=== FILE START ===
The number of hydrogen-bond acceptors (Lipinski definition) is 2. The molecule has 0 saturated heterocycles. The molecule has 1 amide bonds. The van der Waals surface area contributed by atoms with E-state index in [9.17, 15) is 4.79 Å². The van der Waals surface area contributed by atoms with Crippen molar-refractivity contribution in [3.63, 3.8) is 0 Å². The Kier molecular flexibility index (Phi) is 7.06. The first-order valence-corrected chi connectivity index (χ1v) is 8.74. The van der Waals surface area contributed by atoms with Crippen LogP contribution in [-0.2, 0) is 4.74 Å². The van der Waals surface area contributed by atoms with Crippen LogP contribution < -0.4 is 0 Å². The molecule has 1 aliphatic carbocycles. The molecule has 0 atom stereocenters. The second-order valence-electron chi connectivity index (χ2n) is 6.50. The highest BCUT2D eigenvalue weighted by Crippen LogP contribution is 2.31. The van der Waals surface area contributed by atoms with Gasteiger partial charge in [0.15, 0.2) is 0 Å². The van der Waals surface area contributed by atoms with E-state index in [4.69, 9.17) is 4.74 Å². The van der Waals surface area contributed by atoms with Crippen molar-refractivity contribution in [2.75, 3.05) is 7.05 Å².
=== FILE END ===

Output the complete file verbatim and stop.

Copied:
The number of hydrogen-bond acceptors (Lipinski definition) is 2. The molecule has 0 saturated heterocycles. The molecule has 1 amide bonds. The van der Waals surface area contributed by atoms with E-state index in [9.17, 15) is 4.79 Å². The van der Waals surface area contributed by atoms with Crippen molar-refractivity contribution in [3.63, 3.8) is 0 Å². The Kier molecular flexibility index (Phi) is 7.06. The first-order valence-corrected chi connectivity index (χ1v) is 8.74. The van der Waals surface area contributed by atoms with Crippen LogP contribution in [-0.2, 0) is 4.74 Å². The van der Waals surface area contributed by atoms with Crippen LogP contribution < -0.4 is 0 Å². The molecule has 1 aliphatic carbocycles. The molecule has 0 atom stereocenters. The second-order valence-electron chi connectivity index (χ2n) is 6.50. The highest BCUT2D eigenvalue weighted by Crippen LogP contribution is 2.31. The van der Waals surface area contributed by atoms with Gasteiger partial charge in [0.15, 0.2) is 0 Å². The van der Waals surface area contributed by atoms with E-state index in [4.69, 9.17) is 4.74 Å². The van der Waals surface area contributed by atoms with Crippen molar-refractivity contribution in [2.75, 3.05) is 7.05 Å².